So theologically speaking, what is justice? In a word, reconciliation. Rather than an attempt to maintain ‘the peace,’ a Christian notion of justice is about healing so we may live in a healthy peace. Justice is about salvation and movement into a new life — a new politics. Justice is not about re-asserting liberal political theory’s fetish with a bland notion of freedom for happiness; what we believe we are due; or substitute blind lady justice for the partisan project of the crucified God. Instead, justice christologically informed is about a robust and holistic salvation for all through the transfiguration of people and how they relate to one another. Rather than seek what one perceives as due, simply because they were hurt, christological justice is worked out through love, forgiveness, and charity. This is about redeeming people and their dysfunctional relationships. I believe we should begin with Jesus’ words on the cross, “Father forgive them for they know not what they do,” and the search for truth — Truth and Reconciliation models are a beginning for working out the politics of reconciliation. Simply put, then, justice is about setting relationships aright within the paradigm of reconciliation and new creation.
Now, I should be clear that this is not a notion of justice that is unable to grasp evil. All too often such a conception of theological justice is dismissed as idealistic in its aims and inadequate in comprehending and addressing evil. The truth, however, is quite the opposite. It is christological justice that best deals with evil — it knows the depth of evil and does not respond in kind, but rather works for an entirely different vision. What is this vision? Peace. A true peace.
Indeed, justice and peace are linked. In fact they drive each other. If your definition of peace is weak or thin, then your conception of justice will be equally so, and vice versa. Thus, part of the reason why divine justice is so strong and specific is because it is designed to cultivate movement into the something far greater: from violence and death to divine peace.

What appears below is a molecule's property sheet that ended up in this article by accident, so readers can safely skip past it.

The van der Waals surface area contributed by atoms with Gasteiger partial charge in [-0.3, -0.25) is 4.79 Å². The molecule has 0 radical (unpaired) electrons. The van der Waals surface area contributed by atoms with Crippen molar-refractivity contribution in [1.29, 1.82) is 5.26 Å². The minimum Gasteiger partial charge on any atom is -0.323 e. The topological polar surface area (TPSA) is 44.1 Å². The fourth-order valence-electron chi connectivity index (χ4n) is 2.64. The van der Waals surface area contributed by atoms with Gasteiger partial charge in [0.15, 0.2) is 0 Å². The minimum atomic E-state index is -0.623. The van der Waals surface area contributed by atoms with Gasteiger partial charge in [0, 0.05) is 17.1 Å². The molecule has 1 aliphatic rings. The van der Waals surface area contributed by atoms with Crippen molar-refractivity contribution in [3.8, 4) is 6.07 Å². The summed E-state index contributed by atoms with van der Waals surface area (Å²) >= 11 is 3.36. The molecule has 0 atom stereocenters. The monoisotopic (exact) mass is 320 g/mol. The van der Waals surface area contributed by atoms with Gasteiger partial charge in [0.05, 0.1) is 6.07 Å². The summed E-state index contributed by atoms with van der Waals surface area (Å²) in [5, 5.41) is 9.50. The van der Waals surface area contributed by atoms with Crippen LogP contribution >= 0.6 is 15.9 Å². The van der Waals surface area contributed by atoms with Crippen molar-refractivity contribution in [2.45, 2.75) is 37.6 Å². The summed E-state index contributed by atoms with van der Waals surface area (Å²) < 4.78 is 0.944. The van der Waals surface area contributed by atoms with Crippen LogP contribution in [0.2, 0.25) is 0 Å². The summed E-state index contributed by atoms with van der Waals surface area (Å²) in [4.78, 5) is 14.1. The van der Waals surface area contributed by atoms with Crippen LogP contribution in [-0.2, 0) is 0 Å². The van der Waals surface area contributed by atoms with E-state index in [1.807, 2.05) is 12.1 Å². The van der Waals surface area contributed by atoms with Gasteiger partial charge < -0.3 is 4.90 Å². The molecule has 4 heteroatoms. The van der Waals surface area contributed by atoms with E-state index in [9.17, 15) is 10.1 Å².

Peace, derived from God’s politics, is not the aftermath of the elimination or silencing of one’s enemy. The peace visualized, like in Isaiah for instance, is not the wolf eating the lamb, but both lying down together; it is not swords to ploughshares after everyone is dead, but the end of violence and the work of flourishing done together by those who once aimed to kill each other. Peace is the lived reality of redeemed people and flourishing relationships. The point here is that those who were once enemies are now friends, and will live together, because they are reconciled. And thus peace dictates that justice is not slaughter or punitive action — it is not the elimination of enemy. In fact, then, justice is a beginning element to peace-making, not a mechanism for perverse catharsis or revelry in death because we have got what we believe to be owed.
In sum, theologically speaking, killing Usama is not justice. It is retribution at best. And I should be clear, it is retribution without any hint of moral righteousness. Driven by moral outrage? Perhaps, after all, moral outrage is very much part of the narrative, but this is certainly at most a blind moral outrage. It is not a righteous outrage. Righteousness would indicate that one is on the side of good — the side of right — hence right-eous. Vengeance then is fitting to describe retribution. But christological justice and peace rejects using evil for a perverse good and does not revel in death. Christological justice is about redemption to establish true peace under the paradigms of reconciliation and new creation. Simply put, Christian justice is not governed by the question “Who deserves what?” — Christianity has not been about what people deserve — but rather, “How do we redeem this broken world?”
For those of you curious, quite a bit of the above comes from some work I did sometime ago — a series of definitions as study to highlight the importance of theological language for theological categories for the foundation of a political theology.
About the Author
David Horstkoetter is a doctoral candidate in systematic theology at Marquette University. He completed his MA with Gary Dorrien at Union Theological Seminary in the City of New York. Horstkoetter’s interests include history, social ethics, and systematic theology. He also likes to take pictures and drink good beer.